College Life in the Old South

College Life in the Old South

College Life in the Old South

College Life in the Old South

Excerpt

Plantations and politics have been raised to such a high position in the civilization of the Old South that most people consider its history to be written when these institutions and performances have been set down and explained. Yet back of Southern development lay an institution, whose effects were profound and widespread, even though it was not an institution of the masses. This was the college with the college community.

Leadership in the Old South was largely a development from the top downward rather than from the bottom upward. The sons of the more fortunate and ambitious classes attended college, where they came in contact with a social and intellectual system which largely remade them and which sent them back to the people as leaders in politics, religion, medicine, and in most other honorable activities -- to the cities, the villages, and the plantations. The college occupied the position of greatest strategy in the making of Southern leadership. It was basic and fundamental -- not in the people it reached directly, but in the influence it exerted through its students.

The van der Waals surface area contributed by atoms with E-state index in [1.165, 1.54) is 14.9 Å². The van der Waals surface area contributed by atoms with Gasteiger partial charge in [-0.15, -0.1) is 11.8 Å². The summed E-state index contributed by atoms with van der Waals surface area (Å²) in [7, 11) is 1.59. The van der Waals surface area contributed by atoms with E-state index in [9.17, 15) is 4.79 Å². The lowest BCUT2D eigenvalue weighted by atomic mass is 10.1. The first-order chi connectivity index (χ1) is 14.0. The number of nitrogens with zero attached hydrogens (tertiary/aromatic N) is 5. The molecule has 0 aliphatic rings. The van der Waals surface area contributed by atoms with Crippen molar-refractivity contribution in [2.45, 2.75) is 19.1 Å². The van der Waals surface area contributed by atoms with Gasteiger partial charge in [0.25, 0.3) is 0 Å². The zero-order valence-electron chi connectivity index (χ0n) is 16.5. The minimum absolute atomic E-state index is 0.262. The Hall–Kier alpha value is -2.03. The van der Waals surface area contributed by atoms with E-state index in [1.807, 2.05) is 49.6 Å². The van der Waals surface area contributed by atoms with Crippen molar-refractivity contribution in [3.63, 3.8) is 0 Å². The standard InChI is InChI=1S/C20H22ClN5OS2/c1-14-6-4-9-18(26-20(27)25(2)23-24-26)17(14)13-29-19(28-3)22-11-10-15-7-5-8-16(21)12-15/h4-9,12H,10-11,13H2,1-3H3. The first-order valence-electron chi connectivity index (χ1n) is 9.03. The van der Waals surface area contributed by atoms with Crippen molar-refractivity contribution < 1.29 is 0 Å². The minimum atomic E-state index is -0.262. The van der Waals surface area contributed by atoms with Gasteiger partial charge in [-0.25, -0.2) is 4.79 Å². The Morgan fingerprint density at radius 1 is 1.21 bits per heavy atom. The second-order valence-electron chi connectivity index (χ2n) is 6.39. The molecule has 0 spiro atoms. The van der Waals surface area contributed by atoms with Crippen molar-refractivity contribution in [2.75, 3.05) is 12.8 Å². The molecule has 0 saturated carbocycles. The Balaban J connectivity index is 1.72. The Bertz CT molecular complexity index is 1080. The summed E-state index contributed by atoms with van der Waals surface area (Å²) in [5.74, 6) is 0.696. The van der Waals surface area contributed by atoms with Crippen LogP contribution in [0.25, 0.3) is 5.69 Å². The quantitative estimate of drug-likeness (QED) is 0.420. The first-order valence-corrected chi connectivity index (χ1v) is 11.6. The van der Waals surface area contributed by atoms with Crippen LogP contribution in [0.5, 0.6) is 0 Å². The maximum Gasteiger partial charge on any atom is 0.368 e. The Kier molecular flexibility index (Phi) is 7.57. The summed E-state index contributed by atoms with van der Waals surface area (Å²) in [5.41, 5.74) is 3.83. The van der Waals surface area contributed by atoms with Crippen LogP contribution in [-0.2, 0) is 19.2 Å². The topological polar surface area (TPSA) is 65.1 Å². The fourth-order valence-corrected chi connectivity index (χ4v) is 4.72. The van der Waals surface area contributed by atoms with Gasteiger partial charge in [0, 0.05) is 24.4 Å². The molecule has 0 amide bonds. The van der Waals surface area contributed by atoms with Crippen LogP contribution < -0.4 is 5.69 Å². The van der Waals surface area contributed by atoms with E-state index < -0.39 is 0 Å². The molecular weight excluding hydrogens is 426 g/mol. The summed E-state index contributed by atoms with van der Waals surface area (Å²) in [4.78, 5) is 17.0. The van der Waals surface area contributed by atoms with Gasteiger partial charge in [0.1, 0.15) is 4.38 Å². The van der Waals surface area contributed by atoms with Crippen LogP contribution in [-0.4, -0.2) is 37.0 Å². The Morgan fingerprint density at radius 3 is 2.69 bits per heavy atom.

The leaders of the Old South to a great extent were either trained in colleges, and for the most part in Southern colleges, or were in somewise identified with colleges and college communities. Robert Toombs left the University of Georgia stamped with the character he was later to fulfill as a statesman. As strikingly true was it that Alexander H. Stephens, the student, was father to the man.

Human nature was as intense in the college student as . . .

Search by... Author
Show... All Results Primary Sources Peer-reviewed

Oops!

An unknown error has occurred. Please click the button below to reload the page. If the problem persists, please try again in a little while.